From Socialist Review, No.177, July/August 1994.
Copyright © Socialist Review.
Copied with thanks from the Socialist Review Archive.
Marked up by Einde O’Callaghan for the Marxists’ Internet Archive.
Colin Barker is a personal friend and I have always respected his steadfast political commitment without, of course, sharing all his views. It was therefore with dismay that I read his obituary of Ralph Miliband in your June issue.
Here was a man who died at the age of 70; throughout his whole adult life he had stood firm on his socialist principles. He was an independent socialist, never a Stalinist nor a Western-type Social Democrat. He lectured all over the world and the multitude of his students will bear witness to his dedication towards what used to be called The Good Old Cause. For Colin to write that ‘to his credit’ Miliband spoke strongly in favour of the student struggle in 1968 is unbearably patronising and ungenerous. What else would Ralph Miliband have done?
I will not enter into debate over Colin’s assessment of Miliband’s The State in Capitalist Society although I happen to regard it as probably his most important book. But Colin really must not write such silly sentences as, ‘Here he set out to show that the state in the advanced countries was inherently capitalist’.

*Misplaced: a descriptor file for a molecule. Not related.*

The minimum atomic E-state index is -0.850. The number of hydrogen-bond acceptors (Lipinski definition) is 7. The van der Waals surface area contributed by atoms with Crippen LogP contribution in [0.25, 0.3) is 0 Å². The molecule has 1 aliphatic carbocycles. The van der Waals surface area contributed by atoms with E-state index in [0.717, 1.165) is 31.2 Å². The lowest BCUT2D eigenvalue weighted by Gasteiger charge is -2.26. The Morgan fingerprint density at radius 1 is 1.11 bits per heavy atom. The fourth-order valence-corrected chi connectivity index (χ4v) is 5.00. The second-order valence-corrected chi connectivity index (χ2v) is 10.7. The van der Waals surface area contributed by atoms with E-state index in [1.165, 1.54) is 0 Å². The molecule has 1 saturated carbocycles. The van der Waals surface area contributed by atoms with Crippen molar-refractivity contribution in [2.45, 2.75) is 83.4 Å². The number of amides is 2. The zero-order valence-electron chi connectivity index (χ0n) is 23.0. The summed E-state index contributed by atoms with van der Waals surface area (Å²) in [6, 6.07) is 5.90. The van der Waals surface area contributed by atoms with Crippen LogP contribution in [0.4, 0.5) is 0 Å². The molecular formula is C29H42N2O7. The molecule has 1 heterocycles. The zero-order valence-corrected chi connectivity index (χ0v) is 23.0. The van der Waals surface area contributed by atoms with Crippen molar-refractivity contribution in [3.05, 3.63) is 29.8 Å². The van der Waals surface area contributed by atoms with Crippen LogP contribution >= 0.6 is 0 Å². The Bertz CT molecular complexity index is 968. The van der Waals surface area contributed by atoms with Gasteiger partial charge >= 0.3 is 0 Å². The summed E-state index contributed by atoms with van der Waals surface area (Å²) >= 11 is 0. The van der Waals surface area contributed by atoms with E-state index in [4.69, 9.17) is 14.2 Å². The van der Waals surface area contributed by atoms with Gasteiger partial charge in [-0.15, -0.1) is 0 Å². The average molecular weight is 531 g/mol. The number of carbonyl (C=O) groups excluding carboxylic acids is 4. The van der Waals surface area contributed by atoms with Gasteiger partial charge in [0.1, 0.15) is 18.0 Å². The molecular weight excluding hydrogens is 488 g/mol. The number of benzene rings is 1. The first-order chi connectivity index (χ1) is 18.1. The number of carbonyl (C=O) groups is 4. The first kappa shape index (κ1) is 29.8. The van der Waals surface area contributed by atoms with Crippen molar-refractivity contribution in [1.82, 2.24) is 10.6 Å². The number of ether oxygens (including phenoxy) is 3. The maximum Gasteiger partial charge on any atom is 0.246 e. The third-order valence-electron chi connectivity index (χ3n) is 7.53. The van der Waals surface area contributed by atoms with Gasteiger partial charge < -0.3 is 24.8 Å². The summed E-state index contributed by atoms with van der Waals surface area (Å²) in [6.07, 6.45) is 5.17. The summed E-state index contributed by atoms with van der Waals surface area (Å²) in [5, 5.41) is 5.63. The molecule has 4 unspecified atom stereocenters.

Colin links his critique with the comment that in 30 years the Socialist Register ‘managed not to celebrate a single revolutionary struggle in the advanced world. It missed out on 1968, on Portugal, Iran, Poland’. Since I was co-editor of the Socialist Register for most of these 30 years I find this a somewhat extraordinary statement.
The Register was never intended to be an annual chronology but rather to provide serious analysis of socialist theory and political practices. On a quick content analysis of just five years, from 1969 to 1973, there were four articles on 1968, six on Africa, two on Chile, and one each on Northern Ireland, South-east Asia and Bangladesh and one on the workers’ control experiments in Czechoslovakia 1945-48. On Portugal over the years there was an historical article on Portugal and colonialism, two articles on Guinea Bissau, and one each on Angola and Mozambique.
As for Iran I am not sure what we are to celebrate. Certainly the downfall of the Shah, but the return of Islamic fundamentalism? Analysis surely, but celebration? Miliband and I go back a long way as Marxists and our record is not exactly lacking in criticism or self criticism. Speaking now only for myself I have always assumed that socialism was fellowship and that whatever differences we have we can always recognise our comrades in the struggle. Miliband was always in the struggle.
Last updated on 4 July 2010